Here we go again.
Six years after shipowners ordered too many vessels before the global recession, driving down rates and leaving new ships anchored for lack of cargoes, investors are souring again on oil-product tankers in the face of a new glut.
This time around, some of the optimism was fueled by private-equity firms including WL Ross & Co. and Blackstone Group LP lured by bets on rising demand because of growing U.S. and Middle East exports of oil products. Instead, chartering rates fell by a third as orders for new ships more than doubled. Wilbur Ross, the billionaire known for turning around struggling industries from steel to textiles, pulled an initial public offering last week because he said the price was too low.
Ardmore Shipping Corp., another owner of product tankers, sold shares earlier this month for less than the value of its fleet, according to Global Hunter Securities LLC. Shares of Scorpio Tankers Inc. (STNG), the largest owner of the vessels, dropped 13 percent this year, compared with a 1.5 percent gain in the Standard & Poor’s 500 Index of U.S. equities.
“People are beginning to realize there’s just too many product tankers,” said Jeff McGee, the founder of Makai Marine Advisors LLC in Dallas. “Find a good sector with promising demand prospects and over-order. Nobody learned their lesson.”
Investors expected product tankers to benefit from rising U.S. and Middle East exports, said McGee, who used to lead tanker research at Poten & Partners Inc., a shipbroker. The U.S. is shipping a record 3.7 million barrels a day of refined fuels, 16 percent more than a year ago, the Energy Department says. Middle East refinery output will reach 8.7 million barrels a day by 2016, up from 7.8 million last year, Morgan Stanley says.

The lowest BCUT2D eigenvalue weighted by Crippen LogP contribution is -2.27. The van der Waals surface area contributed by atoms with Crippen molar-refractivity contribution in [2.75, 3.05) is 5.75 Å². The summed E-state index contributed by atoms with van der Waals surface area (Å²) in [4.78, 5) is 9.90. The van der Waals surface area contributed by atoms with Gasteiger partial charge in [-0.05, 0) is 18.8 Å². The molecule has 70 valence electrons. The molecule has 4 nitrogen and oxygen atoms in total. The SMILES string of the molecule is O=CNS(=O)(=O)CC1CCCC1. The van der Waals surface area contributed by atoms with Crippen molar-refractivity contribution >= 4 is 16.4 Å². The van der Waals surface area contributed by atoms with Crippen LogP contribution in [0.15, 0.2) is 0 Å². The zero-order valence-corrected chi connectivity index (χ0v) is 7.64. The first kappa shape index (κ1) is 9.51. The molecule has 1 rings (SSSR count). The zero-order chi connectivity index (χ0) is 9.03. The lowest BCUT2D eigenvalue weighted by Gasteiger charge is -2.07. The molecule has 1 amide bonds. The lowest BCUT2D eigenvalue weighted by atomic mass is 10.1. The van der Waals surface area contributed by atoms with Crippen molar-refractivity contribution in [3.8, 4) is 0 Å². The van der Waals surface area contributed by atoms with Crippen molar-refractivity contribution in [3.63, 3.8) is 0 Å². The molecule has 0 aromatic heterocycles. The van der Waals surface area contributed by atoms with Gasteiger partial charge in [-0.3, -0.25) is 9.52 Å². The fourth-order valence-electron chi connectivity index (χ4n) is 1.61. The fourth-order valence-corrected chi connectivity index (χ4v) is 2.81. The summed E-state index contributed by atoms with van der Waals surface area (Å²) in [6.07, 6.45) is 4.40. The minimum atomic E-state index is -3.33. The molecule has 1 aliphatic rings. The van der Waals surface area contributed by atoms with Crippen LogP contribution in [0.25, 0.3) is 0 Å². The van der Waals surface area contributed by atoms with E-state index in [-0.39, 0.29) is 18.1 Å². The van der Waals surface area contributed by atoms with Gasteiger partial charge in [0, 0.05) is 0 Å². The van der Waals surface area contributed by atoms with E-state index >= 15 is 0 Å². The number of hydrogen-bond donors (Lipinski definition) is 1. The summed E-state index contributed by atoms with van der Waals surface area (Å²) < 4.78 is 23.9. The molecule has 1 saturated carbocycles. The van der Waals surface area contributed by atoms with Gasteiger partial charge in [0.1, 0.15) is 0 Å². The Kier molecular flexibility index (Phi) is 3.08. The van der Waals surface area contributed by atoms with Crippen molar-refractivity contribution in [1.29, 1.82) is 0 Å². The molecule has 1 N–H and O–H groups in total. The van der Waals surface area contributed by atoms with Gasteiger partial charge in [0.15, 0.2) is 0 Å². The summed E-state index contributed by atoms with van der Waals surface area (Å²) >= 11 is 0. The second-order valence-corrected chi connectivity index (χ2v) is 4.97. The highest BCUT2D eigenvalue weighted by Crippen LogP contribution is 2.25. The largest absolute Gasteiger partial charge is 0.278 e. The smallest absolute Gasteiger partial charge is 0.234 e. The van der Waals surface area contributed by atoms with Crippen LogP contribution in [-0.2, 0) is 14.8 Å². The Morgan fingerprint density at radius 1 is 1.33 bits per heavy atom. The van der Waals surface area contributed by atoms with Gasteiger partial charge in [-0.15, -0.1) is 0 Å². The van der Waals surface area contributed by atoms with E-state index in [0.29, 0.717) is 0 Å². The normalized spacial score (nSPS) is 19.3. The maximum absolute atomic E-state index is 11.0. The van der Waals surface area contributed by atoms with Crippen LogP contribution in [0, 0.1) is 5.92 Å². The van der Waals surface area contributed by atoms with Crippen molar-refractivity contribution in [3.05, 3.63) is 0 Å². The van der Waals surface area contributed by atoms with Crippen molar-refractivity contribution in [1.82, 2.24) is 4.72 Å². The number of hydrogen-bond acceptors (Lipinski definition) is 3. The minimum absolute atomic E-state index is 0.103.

Prospects for rising demand spurred more ordering. Shipyards in 2013 were booked to build 217 product tankers smaller than 60,000 deadweight tons, the size range of Ross’s and Ardmore’s fleets, according to data from Clarkson Plc, the largest shipbroker. That’s more than double the previous year and the most since 2006. Outstanding orders are equal to 20 percent of the existing fleet, up from 16 percent a year ago, the data show.
Rate gains haven’t materialized, while the backlog of new vessels could create a glut. Rates for Medium-Range product tankers fell 32 percent in the past year to $10,732 a day, Clarkson data show. Last year’s average of $13,226 was the highest since 2008.
Spot rates for the vessels fell this year as the coldest winter in the U.S. since 1982 increased domestic fuel demand and the profit from shipping European gasoline to the U.S. diminished, said Fotis Giannakoulis, a New York-based analyst at Morgan Stanley. The fleet will expand by 5.1 percent next year, the most since 2010, the bank estimates.
“Investors’ expectations were significantly higher than reality, and a lot of the stocks were trading with overly optimistic expectations,” Giannakoulis said. As fleet growth accelerates, “it’s going to be very hard to see meaningful rate increases,” he said.
Scorpio will benefit if investors’ disappointment deters further ordering, said Robert Bugbee, the Monaco-based company’s president. Scorpio’s current fleet comprises 51 ships, with another 57 under construction, according to its website.
“That means less capital is available to the market for our competitors to overbuild,” Bugbee said. “The long-term fundamentals remain intact on the product-tanker story.”
Private-equity firms contributed to the rush to buy product tankers as they invested the most since at least 2008 in shipping, according to Marine Money, an industry newsletter. Blackstone (BX), the world’s largest manager of alternative assets, invested more than $100 million in ships in the past two years, New York-based Principal Jasvinder Khaira said last fall, including stakes in nine product tankers.
Ross and his co-investors spent about $900 million on 30 product tankers in 2011, he said in August of that year. It was the 76-year-old billionaire’s first venture into shipping.